Lacking an institutional machinery comparable to the Republican Party in the United States, which remains capable of disciplining Trump in myriad ways, the Brazilian armed forces, and the army in particular, has provided a necessary infrastructural bedrock for the Bolsonaro administration. ‘Depending on the form of state and regime and on the phase of reproduction of capitalism,’ Nicos Poulantzas observes, ‘a number of apparatuses can slide from one sphere to the other [repression-ideology] and assume new functions either as additions to, or in exchange for, old ones. To take a typical example, the army becomes in certain forms of military dictatorship an ideological-organizational apparatus functioning above all as a party of the bourgeoisie.’120

Reflecting Brazil’s well-established sub-imperial role in the region – as much under the PT as under the rule of traditional bourgeois parties – many of the key military figures staffing the state since January 2019 have been drawn from personnel whose formative experience was Brazil’s occupation of Haiti, part of a wider mission of the United Nations.121 Labelled ‘the Haitian Generals’, this group has overseen the insertion of 103 military figures into the various strata of state apparatuses under Bolsonaro – from the vice presidency, to ministries, to federal banks, to municipalities, and to strategic state enterprises, such as Petrobras.122

According to a poll conducted in early April 2019, 60 per cent of Brazilians consider the participation of military representatives in the Bolsonaro government to be positive. Apart from the president (himself an ex-army captain) and the vice president, representatives of the armed forces occupy six of 22 ministries, including Fernando Azevedo as defence minister. Two other ministers have had military training. Members of the army, air force, and marines occupy dozens of positions of note in the current government. Exemplary cases are the head of the National Department of Infrastructure and Transportation (DNIT) and key positions within FUNAI. If the president’s most prominent, informal Twitter spokesperson is Carlos the pit bull, the formal position of chief spokesperson is occupied by General Rêgo Barros.123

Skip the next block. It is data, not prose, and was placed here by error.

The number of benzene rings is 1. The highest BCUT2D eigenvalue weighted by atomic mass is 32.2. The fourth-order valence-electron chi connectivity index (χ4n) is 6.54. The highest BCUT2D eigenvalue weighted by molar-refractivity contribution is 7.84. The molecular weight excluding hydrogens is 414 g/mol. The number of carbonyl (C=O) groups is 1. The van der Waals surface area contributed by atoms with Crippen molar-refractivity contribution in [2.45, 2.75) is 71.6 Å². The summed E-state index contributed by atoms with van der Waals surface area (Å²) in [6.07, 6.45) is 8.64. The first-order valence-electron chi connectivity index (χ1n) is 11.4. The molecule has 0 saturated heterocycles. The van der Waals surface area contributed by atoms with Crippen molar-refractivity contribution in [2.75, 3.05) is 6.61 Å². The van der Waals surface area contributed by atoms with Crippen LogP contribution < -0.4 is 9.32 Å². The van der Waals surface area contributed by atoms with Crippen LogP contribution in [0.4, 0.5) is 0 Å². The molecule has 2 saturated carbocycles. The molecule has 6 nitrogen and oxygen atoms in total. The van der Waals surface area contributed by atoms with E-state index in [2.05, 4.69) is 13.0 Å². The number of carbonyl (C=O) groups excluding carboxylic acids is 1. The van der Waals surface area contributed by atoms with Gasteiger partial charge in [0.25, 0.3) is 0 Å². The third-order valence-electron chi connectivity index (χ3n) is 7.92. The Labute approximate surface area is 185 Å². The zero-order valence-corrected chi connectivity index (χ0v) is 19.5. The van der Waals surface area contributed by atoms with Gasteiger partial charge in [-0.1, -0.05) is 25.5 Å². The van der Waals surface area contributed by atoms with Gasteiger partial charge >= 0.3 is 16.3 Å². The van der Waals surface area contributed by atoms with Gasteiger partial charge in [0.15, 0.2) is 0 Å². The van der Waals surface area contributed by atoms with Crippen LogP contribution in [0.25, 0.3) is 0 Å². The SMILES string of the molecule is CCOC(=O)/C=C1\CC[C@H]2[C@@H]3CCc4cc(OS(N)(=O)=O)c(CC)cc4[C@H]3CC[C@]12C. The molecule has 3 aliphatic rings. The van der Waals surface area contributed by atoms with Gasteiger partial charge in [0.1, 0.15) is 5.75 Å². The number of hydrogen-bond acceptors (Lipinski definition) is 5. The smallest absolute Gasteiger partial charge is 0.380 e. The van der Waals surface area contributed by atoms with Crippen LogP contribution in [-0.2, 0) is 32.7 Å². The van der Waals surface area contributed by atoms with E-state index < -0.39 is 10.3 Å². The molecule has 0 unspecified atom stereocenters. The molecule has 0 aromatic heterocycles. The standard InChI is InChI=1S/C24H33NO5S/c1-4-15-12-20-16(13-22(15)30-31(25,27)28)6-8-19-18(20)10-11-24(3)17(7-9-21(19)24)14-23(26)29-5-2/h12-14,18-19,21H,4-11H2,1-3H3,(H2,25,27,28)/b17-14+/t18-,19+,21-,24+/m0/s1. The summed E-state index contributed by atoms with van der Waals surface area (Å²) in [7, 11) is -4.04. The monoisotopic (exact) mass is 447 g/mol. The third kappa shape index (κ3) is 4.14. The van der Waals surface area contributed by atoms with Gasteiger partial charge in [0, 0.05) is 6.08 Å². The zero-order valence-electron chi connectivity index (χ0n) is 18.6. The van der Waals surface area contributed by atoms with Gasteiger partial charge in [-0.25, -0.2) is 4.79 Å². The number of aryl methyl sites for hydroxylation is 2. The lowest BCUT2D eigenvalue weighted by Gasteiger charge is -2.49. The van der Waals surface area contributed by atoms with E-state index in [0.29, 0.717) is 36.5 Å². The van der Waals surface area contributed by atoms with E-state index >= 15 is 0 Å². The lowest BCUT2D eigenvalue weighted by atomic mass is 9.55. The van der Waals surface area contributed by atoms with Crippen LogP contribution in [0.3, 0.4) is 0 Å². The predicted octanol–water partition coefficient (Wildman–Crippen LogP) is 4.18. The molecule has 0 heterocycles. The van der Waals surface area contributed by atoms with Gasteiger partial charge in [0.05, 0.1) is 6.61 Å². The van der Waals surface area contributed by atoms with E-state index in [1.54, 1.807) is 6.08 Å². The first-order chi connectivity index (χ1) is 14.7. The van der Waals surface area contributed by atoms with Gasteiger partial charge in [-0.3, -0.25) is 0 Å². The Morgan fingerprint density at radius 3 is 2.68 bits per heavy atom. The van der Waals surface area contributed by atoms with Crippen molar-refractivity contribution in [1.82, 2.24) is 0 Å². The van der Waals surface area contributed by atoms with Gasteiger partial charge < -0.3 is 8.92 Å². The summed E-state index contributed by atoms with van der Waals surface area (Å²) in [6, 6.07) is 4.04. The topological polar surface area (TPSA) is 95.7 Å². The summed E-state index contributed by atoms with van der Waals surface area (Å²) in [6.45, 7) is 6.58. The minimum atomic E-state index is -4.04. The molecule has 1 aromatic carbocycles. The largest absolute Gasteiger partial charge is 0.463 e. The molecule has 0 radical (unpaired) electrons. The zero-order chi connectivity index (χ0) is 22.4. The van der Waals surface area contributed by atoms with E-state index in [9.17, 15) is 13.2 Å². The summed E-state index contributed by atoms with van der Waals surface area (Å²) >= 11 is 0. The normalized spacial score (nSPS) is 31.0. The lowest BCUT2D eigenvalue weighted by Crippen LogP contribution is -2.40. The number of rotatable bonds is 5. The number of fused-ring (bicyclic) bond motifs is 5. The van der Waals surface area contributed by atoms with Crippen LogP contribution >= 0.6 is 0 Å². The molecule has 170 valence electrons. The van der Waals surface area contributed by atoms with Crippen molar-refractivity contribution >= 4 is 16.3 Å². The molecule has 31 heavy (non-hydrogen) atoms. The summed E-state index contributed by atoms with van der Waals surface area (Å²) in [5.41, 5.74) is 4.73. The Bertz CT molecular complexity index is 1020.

While the social-media warriors of Bolsonaro’s inner circle play a critical role in securing the otherwise-exhaustible zeal of the grassroots, ‘the military ensures that this reality show does not undermine the functioning of the machinery of the state, and, therefore, of the government.’124 Mourão presents himself as the face of institutionality in a government which loathes institutions, of good sense in a government which lacks it entirely, of equilibrium, in a government which sows uncertainty as a matter of course. In so doing, he has earned the special and concentrated opprobrium of Bolsonaro’s sons and their sage in West Virginia. However, to date, the pageantry of these melees has not translated into genuinely irresolvable conflict between the militarists and the cultural authoritarians.

On a trip to Washington in April 2019, Mourão held a series of public events as well as closed-door meetings with US senators and the American vice president Mike Pence. US business representatives who met with him praised the general’s calm and firm temperament. Citigroup’s CEO for Latin America, Jane Fraser, for example, suggested that Mourão’s tranquil and firm comportment is a necessary ingredient for investor confidence in the Brazilian government. In his speeches to US investors, Mourão, in accordance with neoliberal technocrats, consistently defended the necessity of implementing radical pension- and tax reforms, as well as wide-scale privatisations.125

As late as 2018, it would have been difficult to imagine Mourão’s self-reinvention as a voice of reason and moderation. Until recently, he was generally seen as one of the most aggressive proponents of a return to military dictatorship after decades of democratic rule. The five-star general was pressured to resign shortly before he was fingered as Bolsonaro’s vice-presidential candidate. He managed to miscalculate acceptable limits to open adherence to authoritarian rule during the late period of Dilma’s rule – ‘he had openly attacked Dilma’s government; declared that if the judiciary failed to restore order in Brazil, the military should intervene to do so; and floated the idea of an “auto-coup” by an acting president, should that be necessary.’126 Mourão, who is of Indigenous descent himself, has berated the ‘laziness’ of Brazil’s Indigenous population, has lamented the ‘trickery’ of the country’s descendants of African slaves, and has explained that the only reason his grandson is handsome is a consequence of the ‘whitening’ of the population through European migration.127